Massage for animals might sound a bit odd but it’s been around for many, many years.
Early Egyptian hieroglyphics depicted animal healers using massage techniques on a variety of animals and horse massage was practiced in Ancient China and Rome[i]. Julius Caesar is reported to have travelled with his own masseuse who also had the responsibility for treating his war dogs. The Greek historian and philosopher Flavius Arrianus, while generally talking about hunting dogs, advised that massage for animals would “knit and strengthen the limbs … make the hair soft and its hue glossy, and …cleanse the impurities of the skin”[ii]
The aims and results of animal massage are very similar as for humans; to reduce pain, increase movement and help restore vitality. Increased blood flow brings the body’s natural healing resources to injured areas, ‘stuck’ fascia is released and tight and tired muscles are revitalised. An elderly animal with stiff joints can benefit from the muscle stimulation of massage without needing to weight bear.
My personal animal massage experience is limited to cats, dogs and sheep. My elderly and arthritic cat used to come for regular massages and enjoyed about 20 minutes of ‘treatment’ before wandering off to sleep it off for a couple of hours. She lived to 22 and was active for all of that time despite the arthritis. Now Mollie (pictured), who at client’s requests, joins us in the massage room and promptly falls asleep (it is then thoroughly cleaned in case of other client’s allergies!) loves particularly having her sacrum massaged and massage for her is pure enjoyment. Visiting a farm at lambing time I also found a lamb confined to a corner of a pen having been injured by a careless human visitor, an encounter which had left her lame. 5 minutes of massage 3 times a day for 3 days and she was back frolicking with the other lambs much to the farmer’s surprise. Other cats, dogs and indeed sheep have since been presented to me for treatment.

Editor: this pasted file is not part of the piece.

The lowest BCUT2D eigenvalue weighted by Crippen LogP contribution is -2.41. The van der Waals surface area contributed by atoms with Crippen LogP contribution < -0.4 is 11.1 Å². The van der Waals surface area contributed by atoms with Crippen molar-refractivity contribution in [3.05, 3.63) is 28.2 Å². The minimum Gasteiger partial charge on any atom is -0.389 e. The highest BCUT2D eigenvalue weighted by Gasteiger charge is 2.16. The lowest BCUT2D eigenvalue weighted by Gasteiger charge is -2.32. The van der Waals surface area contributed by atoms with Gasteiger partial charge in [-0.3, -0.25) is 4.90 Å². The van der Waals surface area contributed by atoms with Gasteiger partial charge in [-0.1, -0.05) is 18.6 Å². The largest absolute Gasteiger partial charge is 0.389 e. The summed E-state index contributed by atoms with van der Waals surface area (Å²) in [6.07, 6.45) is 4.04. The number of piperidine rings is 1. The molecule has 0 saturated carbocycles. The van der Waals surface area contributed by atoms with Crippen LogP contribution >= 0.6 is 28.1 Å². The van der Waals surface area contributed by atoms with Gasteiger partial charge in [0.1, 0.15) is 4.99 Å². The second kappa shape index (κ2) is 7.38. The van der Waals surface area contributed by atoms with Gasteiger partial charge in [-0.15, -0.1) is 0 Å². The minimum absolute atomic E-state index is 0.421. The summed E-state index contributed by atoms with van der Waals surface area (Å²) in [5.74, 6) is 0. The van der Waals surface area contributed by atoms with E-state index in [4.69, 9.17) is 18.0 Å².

As ever for massage there are contraindications for doggie (or other animal) massage and whilst not identical to those for humans there are definite similarities which include; fever, epilepsy, shock, kidney and liver failure, infections, not massaging on a break, fracture or other injury or on areas that are inflamed, or have eczema or parasites.
There are of course specialist animal massage practitioners, courses, handbooks, insurance and as with all massage, lots of politics and various opinions about what is and isn’t the best way to work – but also, as with all massage, this is about touch; caring, therapeutic and focused touch. Just spend an extra few minutes today with the animal members of your family and see if you notice a positive difference in how they relate to you*
*please use common sense with this, the author accepts no responsibility if people choose to massage their pet alligator, poisonous snake, tarantula….
[i] Chasing dreams .com
[ii] Equine Sport Therapies of Georgia. “The History of Massage Therapy.”